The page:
After almost a decade voicing Jarvis in the Marvel Comics movies, Paul Bettany finally makes it onto screen in the new Avengers movie. Cue costume dilemmas, stunt sequences and disgruntling his toddler daughter…
As the voice of Iron Man’s computer programme Jarvis, Paul Bettany has spent a lot time hidden away in a sound booth, only meeting up with his Marvel Comics co-stars on the red carpet.
For the new Avengers: Age Of Ultron movie, however, he finally made it onto set.
But that, he says, was “a double-edged sword”.
“I used to turn up for two hours in a dark sound booth with a microphone, and leave with a bunch of cash, which was great,” jokes the actor. “Now I actually have to turn up and earn my living. The upside is, you’re working with really creative, funny, interesting people, and we had a lot of fun on set.”
Indeed – so much fun that director Joss Whedon was forced to reprimand the cast. “I can’t speak for Joss, but I imagine it was very tricky,” says Bettany. “There were a lot of characters to cover and to try and give them their moment – he did an amazing job.
“But for us, the set was very funny. They’re a bunch of very creative, entertaining people who are a giggle to be around.”
Apparently, Robert Downey Jr, who plays Tony Stark, aka Iron Man, wasn’t even the worst culprit (that was Scarlett Johansson and Mark Ruffalo).
In fact, Downey Jr, says Bettany, who’s worked with him since 2008’s Iron Man, is “incredibly professional, very prepared, very witty and sharp as a tack”.
In this sequel to 2012’s Avengers Assemble, Stark tries to jump-start a dormant peacekeeping programme – but things go awry and the heroes, including Black Widow (Johansson), Captain America (Chris Evans), The Incredible Hulk (Ruffalo), Hawkeye (Jeremy Renner) and Thor (Chris Hemsworth), have to reassemble to stop the technological villain Ultron from fulfilling his ambition of exterminating the human race.
The turn of events also sees Jarvis transform into a new character called Vision, an artificial life form and “totally naive creature born as an adult, who is super smart and yet he still has the childlike features of experiencing everything fresh”, London-born Bettany explains.
As befitting an Avenger, his new guise is impressive, and the 43-year-old reveals it involved six months of make-up tests “to figure it out”.
“My daughter Agnes loved it. She’s three and was very upset when I took it off at the end of the day. She wanted ’Purple Daddy’ back.”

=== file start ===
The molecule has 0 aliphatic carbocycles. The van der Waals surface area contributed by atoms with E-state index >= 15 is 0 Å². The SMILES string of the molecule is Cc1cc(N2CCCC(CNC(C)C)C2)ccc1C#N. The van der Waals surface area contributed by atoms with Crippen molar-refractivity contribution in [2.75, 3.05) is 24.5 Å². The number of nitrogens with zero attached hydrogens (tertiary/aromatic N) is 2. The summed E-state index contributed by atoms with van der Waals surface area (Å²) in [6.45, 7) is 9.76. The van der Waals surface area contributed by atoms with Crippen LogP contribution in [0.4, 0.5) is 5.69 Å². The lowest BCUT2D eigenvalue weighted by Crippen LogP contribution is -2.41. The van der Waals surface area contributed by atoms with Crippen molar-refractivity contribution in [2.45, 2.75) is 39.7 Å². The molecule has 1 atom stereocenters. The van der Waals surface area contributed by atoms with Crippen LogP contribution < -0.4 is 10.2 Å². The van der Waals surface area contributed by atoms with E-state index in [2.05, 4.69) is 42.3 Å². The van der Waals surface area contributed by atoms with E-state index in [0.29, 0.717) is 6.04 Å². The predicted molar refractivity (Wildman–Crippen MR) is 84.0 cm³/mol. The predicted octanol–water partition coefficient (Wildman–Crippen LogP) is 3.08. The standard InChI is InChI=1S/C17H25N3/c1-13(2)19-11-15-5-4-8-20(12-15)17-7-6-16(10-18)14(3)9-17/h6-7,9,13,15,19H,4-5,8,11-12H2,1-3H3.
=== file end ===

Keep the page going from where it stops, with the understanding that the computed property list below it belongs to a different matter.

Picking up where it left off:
Bettany, who also has son Stellan with his wife Jennifer Connelly and is stepfather to her son Kai, says he found himself in some strange situations while attempting to keep his character’s get-up under wraps.
“Once you’re in the costume, you’re travelling everywhere on set in this cloak that’s sealed up. You couldn’t see anything, I didn’t know where I was, but people try to take photos,” he explains.
Of course, this being an Avengers movie, Bettany was required to do stunt work – not that any of the choreographed fight sequences fazed him. “The stunts were so great on this and we were so well prepared. I remember in the old days, it was a little hairy,” he says, laughing.
“On one movie, I got dropped about 25ft on a rig and it didn’t slow down. It was just dropped and it was really painful. But now, they really don’t want to damage the likes of Chris Hemsworth. That’s a costly thing to damage.”
After studying at Drama Centre London, Bettany regularly appeared on stage before making his TV debut in 1994, in an episode of detective series Wycliffe.
In 1997, he was cast in a small part in the holocaust film Bent, but it would be another three years before he landed his first leading film role, in 2000’s Gangster No. 1.
This led to Brian Helgeland, the writer and director of A Knight’s Tale, writing the part of Chaucer in the 2001 movie specifically with Bettany in mind. Helgeland then spread the word about the actor’s talents to his friends, including Ron Howard, who cast him in A Beautiful Mind with Russell Crowe.
It was also through that Oscar-winning movie that he met Connelly. The pair worked together again on 2009’s Creation, and most recently in Bettany’s directorial debut Shelter, a story about two homeless people, which is set for release later this year.
“I’ve always wanted to direct. I like telling stories and I wanted to try to do it in a different way. I’m not in the movie. I was, and then I fired myself,” he says, grinning.
Though he enjoyed the experience, he admits the shoot in New York City, where he lives with his family, was “an intense period of time”, particularly as the parents were both working on the same project,
“Work came home with us,” he admits. “It was really good for the kids that the production only went on for 20 days.
“Usually we tag-team; there’s always one of us at home, but on this, we were having to both work. And this was really intense in the subject matter, and some of the things that happened in the scenes were really dark. I’m very glad for my children that it’s ended.”
The experience hasn’t put him off directing more in the future, though.
“Directing taught me more about acting than 20 years of acting,” says Bettany.
That said, he still enjoys letting somebody else take charge.
“It’s lovely to totally let go.”
Avengers: Age Of Ultron is in cinemas now